De-Baptism and the Records of the Church
It’s a short story with big consequences: A French diocese appeals order to remove baptismal record. A similar case occurred in Spain regarding membership records kept by Opus Dei. There are four reasons for the Church to categorically refuse such demands.
1. History: The records we create of our own lives are ours to save or destroy. If I wish to burn my diary, I am entitled to do so. But how other individuals and organizations make note of their interaction with us is not ours to control. Such records may have personal significance (I can only guess at the number of diaries which, in a feminine hand, include my name embellished with hearts and flowers) or they may be necessary to the proper functioning of an organization (no, I’m sorry, CatholicCulture.org cannot pretend that you never made a donation to our work).
All these things taken together are part of the historical record, and an accurate historical record is important for a great many reasons, both large and small, not the least of which is reverence for truth. To force others to alter what, in effect, are their personal and institutional memories to satisfy our own desire to adopt a different view of ourselves is not only unreasonable; it is a dishonest flight from reality.
2. Equity: The idea of a court attempting to force a person or organization to expunge legitimate operational records is ludicrous. Can we imagine the State being willing to do the same? “I demand that you expunge the record of my traffic violations from 1993 through 1996, I insist that the record of my service in the Vietnam War be eradicated, and my employment record with the White House in 1973 must be destroyed—oh, and my tax returns for 2007 as well.” Yeah, right.
We correctly recognize the right of the State to maintain records of its interactions with individual persons—in fact, if we have any sense at all, we demand it. But why should the State be unique in this regard? What qualifies the State to decide that it may keep records but other organizations may not? By what right does a court insist that the volunteer fire department, the Lions Club or a local school rewrite its own history at the behest of some person who no longer believes in education, social service or fire? In making such demands, the State arrogates a superior status to itself that, in this respect, it simply does not have.
3. Authority: That the State should attempt to exercise control over ecclesiastical records is especially objectionable. Even if one argued that the State ought to exercise a protective control over the voluntarily-created records of its citizens with other organizations, the Church is not just another organization. With respect to her own purposes, the Church is not subordinate to the public civil order.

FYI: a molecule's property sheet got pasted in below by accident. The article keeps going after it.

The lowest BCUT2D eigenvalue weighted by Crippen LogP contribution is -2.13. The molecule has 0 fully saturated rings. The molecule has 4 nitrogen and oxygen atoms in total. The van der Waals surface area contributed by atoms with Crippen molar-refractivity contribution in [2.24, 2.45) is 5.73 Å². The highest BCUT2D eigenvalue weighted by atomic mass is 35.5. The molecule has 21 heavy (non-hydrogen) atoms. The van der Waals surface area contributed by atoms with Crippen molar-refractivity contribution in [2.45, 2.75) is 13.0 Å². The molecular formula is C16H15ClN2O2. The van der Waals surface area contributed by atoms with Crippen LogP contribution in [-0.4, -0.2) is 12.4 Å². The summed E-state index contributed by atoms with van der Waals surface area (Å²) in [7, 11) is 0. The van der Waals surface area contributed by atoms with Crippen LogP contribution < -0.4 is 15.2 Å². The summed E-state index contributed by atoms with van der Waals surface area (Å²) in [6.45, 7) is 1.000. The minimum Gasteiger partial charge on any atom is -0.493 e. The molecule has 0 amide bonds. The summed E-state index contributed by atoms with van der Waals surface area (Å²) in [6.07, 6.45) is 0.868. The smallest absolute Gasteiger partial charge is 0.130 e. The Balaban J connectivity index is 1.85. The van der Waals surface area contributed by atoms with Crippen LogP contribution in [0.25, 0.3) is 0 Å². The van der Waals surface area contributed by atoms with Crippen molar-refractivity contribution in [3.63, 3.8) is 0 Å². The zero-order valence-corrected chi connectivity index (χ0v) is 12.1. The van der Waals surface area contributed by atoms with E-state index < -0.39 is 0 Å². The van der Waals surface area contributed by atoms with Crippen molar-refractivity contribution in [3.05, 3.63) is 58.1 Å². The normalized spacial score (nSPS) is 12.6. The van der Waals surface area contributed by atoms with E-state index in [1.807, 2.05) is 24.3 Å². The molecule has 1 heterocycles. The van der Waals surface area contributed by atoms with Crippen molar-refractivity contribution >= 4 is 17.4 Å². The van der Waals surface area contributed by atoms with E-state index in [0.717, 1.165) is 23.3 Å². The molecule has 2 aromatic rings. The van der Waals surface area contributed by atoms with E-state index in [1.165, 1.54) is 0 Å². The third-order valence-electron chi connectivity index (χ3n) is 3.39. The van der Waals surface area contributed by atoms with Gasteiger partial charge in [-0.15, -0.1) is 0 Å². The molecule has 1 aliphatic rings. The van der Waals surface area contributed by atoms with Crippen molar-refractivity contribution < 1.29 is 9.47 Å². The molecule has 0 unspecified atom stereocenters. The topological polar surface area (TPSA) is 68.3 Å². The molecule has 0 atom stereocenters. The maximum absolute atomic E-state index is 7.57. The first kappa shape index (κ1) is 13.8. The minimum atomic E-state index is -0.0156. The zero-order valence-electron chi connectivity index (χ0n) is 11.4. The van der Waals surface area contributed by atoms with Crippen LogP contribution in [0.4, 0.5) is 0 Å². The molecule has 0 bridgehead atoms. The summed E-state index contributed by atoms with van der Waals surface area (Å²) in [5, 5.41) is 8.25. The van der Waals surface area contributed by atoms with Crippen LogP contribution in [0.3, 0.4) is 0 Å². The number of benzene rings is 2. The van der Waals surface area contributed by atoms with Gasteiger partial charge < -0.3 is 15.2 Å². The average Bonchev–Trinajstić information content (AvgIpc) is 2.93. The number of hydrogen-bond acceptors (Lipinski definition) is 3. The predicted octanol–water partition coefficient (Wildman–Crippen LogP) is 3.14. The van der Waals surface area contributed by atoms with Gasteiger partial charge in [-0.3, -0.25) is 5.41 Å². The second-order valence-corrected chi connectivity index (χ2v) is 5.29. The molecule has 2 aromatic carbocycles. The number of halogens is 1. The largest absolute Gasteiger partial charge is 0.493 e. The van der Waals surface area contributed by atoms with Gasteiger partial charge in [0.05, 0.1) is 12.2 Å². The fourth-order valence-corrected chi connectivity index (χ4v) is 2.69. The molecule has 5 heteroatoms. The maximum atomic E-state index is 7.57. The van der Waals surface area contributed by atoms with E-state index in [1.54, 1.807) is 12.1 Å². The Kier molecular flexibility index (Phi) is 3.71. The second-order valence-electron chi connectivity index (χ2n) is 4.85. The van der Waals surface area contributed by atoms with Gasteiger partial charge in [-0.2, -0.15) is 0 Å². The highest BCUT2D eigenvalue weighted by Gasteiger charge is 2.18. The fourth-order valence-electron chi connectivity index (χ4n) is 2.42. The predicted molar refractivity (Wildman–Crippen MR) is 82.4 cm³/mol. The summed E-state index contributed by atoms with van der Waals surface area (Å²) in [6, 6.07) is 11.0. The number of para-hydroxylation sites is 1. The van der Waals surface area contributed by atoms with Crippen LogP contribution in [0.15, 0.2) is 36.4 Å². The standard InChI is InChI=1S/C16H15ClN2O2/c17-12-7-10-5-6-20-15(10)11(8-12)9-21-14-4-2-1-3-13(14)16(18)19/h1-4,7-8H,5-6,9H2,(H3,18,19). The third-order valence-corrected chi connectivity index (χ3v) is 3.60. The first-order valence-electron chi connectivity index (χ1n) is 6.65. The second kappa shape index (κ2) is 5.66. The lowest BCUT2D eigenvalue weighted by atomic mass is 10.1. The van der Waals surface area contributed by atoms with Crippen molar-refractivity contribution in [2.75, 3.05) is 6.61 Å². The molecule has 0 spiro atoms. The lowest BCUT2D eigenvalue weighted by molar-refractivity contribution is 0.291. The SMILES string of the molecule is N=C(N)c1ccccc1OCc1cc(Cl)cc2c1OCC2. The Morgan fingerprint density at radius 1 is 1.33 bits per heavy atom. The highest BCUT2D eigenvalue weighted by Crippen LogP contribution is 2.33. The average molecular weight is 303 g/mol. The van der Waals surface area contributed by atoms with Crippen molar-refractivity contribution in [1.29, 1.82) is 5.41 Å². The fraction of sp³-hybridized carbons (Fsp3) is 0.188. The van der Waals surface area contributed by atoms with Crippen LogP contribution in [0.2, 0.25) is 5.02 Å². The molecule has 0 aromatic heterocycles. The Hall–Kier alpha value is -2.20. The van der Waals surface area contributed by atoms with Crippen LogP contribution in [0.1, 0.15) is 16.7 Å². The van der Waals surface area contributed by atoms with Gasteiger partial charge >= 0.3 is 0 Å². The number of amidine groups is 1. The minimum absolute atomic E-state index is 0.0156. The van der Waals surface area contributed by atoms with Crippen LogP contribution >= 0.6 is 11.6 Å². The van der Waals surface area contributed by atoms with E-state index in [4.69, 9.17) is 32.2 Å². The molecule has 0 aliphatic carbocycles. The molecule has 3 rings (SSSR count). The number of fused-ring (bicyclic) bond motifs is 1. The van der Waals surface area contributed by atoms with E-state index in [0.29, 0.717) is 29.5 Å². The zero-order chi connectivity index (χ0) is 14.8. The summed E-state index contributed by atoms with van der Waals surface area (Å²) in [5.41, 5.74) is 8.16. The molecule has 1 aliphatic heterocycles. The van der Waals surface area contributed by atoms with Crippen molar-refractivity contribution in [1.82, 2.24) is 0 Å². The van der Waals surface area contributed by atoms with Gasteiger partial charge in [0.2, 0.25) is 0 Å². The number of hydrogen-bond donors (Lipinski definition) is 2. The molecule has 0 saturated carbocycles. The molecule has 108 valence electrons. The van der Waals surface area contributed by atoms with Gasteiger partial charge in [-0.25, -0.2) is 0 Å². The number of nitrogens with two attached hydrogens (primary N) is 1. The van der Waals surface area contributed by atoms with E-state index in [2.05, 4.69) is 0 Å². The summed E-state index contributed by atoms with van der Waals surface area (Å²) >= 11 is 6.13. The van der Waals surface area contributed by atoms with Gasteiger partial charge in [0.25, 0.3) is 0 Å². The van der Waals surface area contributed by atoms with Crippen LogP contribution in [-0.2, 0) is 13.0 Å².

Civil government is not the only entity which exercises legitimate authority over human affairs. The Catholic Church also enjoys a legitimate authority over the matters which are proper to herself, namely spiritual and moral matters, and membership in the Mystical Body of Christ. Her authority in her own sphere is at least equal to that of the public authority in temporal affairs. It is difficult to find an apt analogy, but for the State to claim to tell the Church that she must destroy sacramental records is akin to a wife telling a husband, on the occasion of a divorce, that he must destroy all his records of their children—as if it is possible to pretend that these children are no longer his.
4. And the Impossibility of De-Baptism: Finally, just as rewriting history does not change the reality of what occurred, neither does the destruction of a baptismal record undo a baptism. Some people, in a new-found hatred of the Church, might like to think that it does. The modern secular State, in exalting its own totalitarian power, might wish to assist in propagating such a myth. But spiritual reality is the province of neither the individual nor the State, and it certainly does not depend on the existence of records.
Only the Church can bind and loose in heaven what she does on earth. Her records are important as notations of the realities she herself creates or destroys. But they are notations only. They are not the realities themselves. What the State binds and looses has no ultimate reality, and does not last beyond this present life. The Church alone polices eternity. In the last analysis, that is why the State has no authority over the acts—or the records—of the Catholic Church.
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